### Introduction to SQL

Course
Time
7 hours 36 minutes
Difficulty
Beginner
CEU/CPE
3

### Video Transcription

00:00
I welcome the module to databases. This is less than 1.6 too many too many relationship. This relationship is gonna be a little more complex than previous relationships because it's going to involve three tables, and that third table is known as a pivot table or a lookup table. And that's not to be confused with the pivot table that you see in Excel.
00:20
So let's take a look at this relationship. I've tried to use a pretty sure, for example, and the thing to understand about this relationship as we enter this concept is that the idea is that an employee could belong toe multiple departments, and the department
00:38
can belong to multiple employees, and that is
00:41
the many too many relationship.
00:44
So if we wanted to know what departments Kit Parker belongs to, would take his idea of one head over to the pivot slash lookup table and look for the employee I d. Of one. And we would see that he has to records department idea of one and two.
00:58
So we would take that one and two and head over to the department's table
01:00
and see that he belongs to the sales department
01:03
and the Executive Department. Now let's do this thing. Let's do the same thing for John Smith.
01:08
We take his idea of two. We head over to the pivot or lookup table. We see that he has two entries as well,
01:15
and he has department I D three and one
01:19
and we head over to the department table and we see that he's part of the sales department
01:25
and the marketing department.
01:29
So we were able to quickly answer which departments these employees belong. Thio going clue this pivot table in the middle and we could see that both employees belonged to the sales department.
01:44
Now, how would you handle this with a one too many relationship If you're going to try that? And what's the problem that you run into? Well, let's take a look.
01:55
So we're gonna open up the employees table again, and we're gonna open up the department table
02:00
now. Here again, we have Kit Parker and John Smith, so let's take the one head over to the apartment table.
02:07
He's mentioned twice again. We could see that he's part of the sales department and the Executive Department. Okay, so the same thing for John Smith take the two over there,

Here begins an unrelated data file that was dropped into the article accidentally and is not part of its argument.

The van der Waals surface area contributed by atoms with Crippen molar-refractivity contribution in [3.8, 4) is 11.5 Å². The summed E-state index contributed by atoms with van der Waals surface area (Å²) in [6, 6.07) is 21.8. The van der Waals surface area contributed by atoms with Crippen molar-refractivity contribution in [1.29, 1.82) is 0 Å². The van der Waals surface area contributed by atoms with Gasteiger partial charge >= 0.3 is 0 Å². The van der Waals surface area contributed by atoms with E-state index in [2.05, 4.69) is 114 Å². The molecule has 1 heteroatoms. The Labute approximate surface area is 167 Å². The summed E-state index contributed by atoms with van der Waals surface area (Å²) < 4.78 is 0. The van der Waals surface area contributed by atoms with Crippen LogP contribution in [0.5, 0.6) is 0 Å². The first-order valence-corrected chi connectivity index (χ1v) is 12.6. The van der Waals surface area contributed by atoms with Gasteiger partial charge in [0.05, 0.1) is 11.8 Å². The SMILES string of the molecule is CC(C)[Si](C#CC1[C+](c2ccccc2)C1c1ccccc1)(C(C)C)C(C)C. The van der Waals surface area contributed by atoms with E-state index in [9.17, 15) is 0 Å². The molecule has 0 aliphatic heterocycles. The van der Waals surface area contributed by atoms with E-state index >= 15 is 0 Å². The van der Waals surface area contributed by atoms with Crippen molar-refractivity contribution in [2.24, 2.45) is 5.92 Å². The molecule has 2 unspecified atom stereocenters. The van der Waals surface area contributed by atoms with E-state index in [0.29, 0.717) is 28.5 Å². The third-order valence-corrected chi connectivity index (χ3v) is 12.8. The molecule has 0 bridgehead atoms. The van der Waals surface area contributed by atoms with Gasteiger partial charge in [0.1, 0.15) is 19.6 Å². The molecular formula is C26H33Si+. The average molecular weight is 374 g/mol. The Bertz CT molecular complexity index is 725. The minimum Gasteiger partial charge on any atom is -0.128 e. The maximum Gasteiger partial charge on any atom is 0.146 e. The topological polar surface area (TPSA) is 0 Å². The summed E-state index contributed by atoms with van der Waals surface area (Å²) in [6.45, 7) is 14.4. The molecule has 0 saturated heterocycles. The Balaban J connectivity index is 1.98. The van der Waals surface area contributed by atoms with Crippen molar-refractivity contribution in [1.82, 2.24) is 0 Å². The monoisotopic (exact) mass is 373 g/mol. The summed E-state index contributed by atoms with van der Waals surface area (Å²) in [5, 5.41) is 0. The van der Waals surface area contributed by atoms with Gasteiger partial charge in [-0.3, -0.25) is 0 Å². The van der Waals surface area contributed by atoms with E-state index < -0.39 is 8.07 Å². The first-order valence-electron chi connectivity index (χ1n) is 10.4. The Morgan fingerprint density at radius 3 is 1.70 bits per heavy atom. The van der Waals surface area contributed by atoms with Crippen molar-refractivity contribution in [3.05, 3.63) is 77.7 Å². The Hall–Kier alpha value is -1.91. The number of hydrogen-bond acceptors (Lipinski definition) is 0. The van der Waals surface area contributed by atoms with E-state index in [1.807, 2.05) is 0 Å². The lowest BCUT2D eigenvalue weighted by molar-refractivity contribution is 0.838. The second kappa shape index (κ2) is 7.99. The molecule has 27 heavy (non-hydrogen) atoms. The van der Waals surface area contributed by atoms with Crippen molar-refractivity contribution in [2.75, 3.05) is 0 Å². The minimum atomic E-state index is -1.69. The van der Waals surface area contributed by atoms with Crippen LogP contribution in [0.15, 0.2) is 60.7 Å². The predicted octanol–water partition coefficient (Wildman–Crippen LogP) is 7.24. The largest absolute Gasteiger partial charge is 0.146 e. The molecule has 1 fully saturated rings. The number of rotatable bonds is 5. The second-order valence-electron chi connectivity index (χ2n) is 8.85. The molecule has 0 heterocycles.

02:16
we'll see that he's part of the marketing and the sales department,
02:20
and we again correctly answered the question of which departments
02:24
do the employees belong to.
02:28
But you may have noticed something that didn't occur when we were using a pivot table.
02:31
And that is
02:32
the data is duplicating.
02:35
If you look at the sales name,
02:37
you'll see that it's mentioned twice,
02:39
and that's bad. You don't want duplicating data. It becomes a burden to maintain and develop against. And,
02:50
for example, consider if you wanted to change the department name
02:53
in this example, you'd have to do that in two places, not just ones.
02:57
So you would have to update
02:59
record i d four and record I D. One
03:01
if you're going to change the department name.
03:05
And that violates a concept called Normalization.
03:08
And there are multiple levels of normalization. But
03:14
a lot of times normalization could be summed up in a common idea that programmers face. And that is, don't repeat yourself. If you're repeating yourself, you're probably
03:24
there's probably a better way to do it. And as you can see in this example, we are repeating ourselves sales mission twice
03:32
so if we went back and looked at the previous example
03:39
that back up there, we can see that sales is mentioned once.
03:45
So if we wanted to change the name,
03:46
we just do it in one place. And the relationship would hold true because the connecting relationship is in this middle pivot table.
03:58
And the next lesson. We're going to install another database that shows this
04:02
concept using employees in departments.
04:06
And here's the schematic for that database.
04:10
Oops, sorry about that. Here's the schematic for that database,
04:15
and right here we can see our department's table,
04:19
our department imp pivot tables right here
04:24
and our employees table. And again we have the one and only one too many
04:30
and the one and only one too many.
04:32
And that makes sense because we can see the kid has a one too many with. This table occurs many times, and John has a one too many with a stately occurs many times, and that this table has one too many
04:46
on this table as it occurs. Multiple times sales.
04:48
The department idea one is mission twice,
04:53
so that is the the many too many relationships.
04:59
I hope you enjoy this lesson and I'll see you in the next lesson.

### Introduction to SQL

This introductory SQL training teaches SQL core concepts that can be applied in professional environments. Once students complete this course, they will be able to query and interact with an SQL database, and know how to design database schemas.

Kitt Parker
Instructor